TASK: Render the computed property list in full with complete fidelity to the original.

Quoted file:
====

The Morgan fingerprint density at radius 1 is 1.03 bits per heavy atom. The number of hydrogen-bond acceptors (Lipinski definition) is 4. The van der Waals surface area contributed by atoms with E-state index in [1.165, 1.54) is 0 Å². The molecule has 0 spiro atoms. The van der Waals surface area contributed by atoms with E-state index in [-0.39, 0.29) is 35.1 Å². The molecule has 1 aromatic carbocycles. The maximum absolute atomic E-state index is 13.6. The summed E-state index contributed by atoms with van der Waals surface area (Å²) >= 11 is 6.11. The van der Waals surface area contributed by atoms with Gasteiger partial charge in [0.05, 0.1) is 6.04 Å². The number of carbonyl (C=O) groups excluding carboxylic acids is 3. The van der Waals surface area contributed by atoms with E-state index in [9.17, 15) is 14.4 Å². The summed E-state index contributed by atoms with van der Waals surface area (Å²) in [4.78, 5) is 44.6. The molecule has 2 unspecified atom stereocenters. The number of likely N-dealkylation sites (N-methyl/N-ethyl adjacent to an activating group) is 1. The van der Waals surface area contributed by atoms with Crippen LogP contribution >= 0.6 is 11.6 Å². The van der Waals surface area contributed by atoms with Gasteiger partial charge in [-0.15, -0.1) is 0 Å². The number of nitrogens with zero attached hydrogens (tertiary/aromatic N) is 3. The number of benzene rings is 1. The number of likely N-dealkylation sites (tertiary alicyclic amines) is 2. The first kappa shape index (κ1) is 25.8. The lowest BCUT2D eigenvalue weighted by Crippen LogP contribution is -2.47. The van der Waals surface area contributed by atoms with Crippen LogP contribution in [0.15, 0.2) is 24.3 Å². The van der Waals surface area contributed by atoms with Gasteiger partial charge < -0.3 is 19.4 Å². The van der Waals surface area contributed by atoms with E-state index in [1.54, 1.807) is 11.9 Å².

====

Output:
The Morgan fingerprint density at radius 1 is 1.03 bits per heavy atom. The number of hydrogen-bond acceptors (Lipinski definition) is 4. The van der Waals surface area contributed by atoms with E-state index in [1.165, 1.54) is 0 Å². The molecule has 0 spiro atoms. The van der Waals surface area contributed by atoms with E-state index in [-0.39, 0.29) is 35.1 Å². The molecule has 1 aromatic carbocycles. The maximum absolute atomic E-state index is 13.6. The summed E-state index contributed by atoms with van der Waals surface area (Å²) >= 11 is 6.11. The van der Waals surface area contributed by atoms with Gasteiger partial charge in [0.05, 0.1) is 6.04 Å². The number of carbonyl (C=O) groups excluding carboxylic acids is 3. The van der Waals surface area contributed by atoms with E-state index in [9.17, 15) is 14.4 Å². The summed E-state index contributed by atoms with van der Waals surface area (Å²) in [4.78, 5) is 44.6. The molecule has 2 unspecified atom stereocenters. The number of likely N-dealkylation sites (N-methyl/N-ethyl adjacent to an activating group) is 1. The van der Waals surface area contributed by atoms with Crippen LogP contribution >= 0.6 is 11.6 Å². The van der Waals surface area contributed by atoms with Gasteiger partial charge in [-0.15, -0.1) is 0 Å². The number of nitrogens with zero attached hydrogens (tertiary/aromatic N) is 3. The number of benzene rings is 1. The number of likely N-dealkylation sites (tertiary alicyclic amines) is 2. The first kappa shape index (κ1) is 25.8. The lowest BCUT2D eigenvalue weighted by Crippen LogP contribution is -2.47. The van der Waals surface area contributed by atoms with Crippen LogP contribution in [0.15, 0.2) is 24.3 Å². The van der Waals surface area contributed by atoms with Gasteiger partial charge < -0.3 is 19.4 Å². The van der Waals surface area contributed by atoms with E-state index in [1.54, 1.807) is 11.9 Å².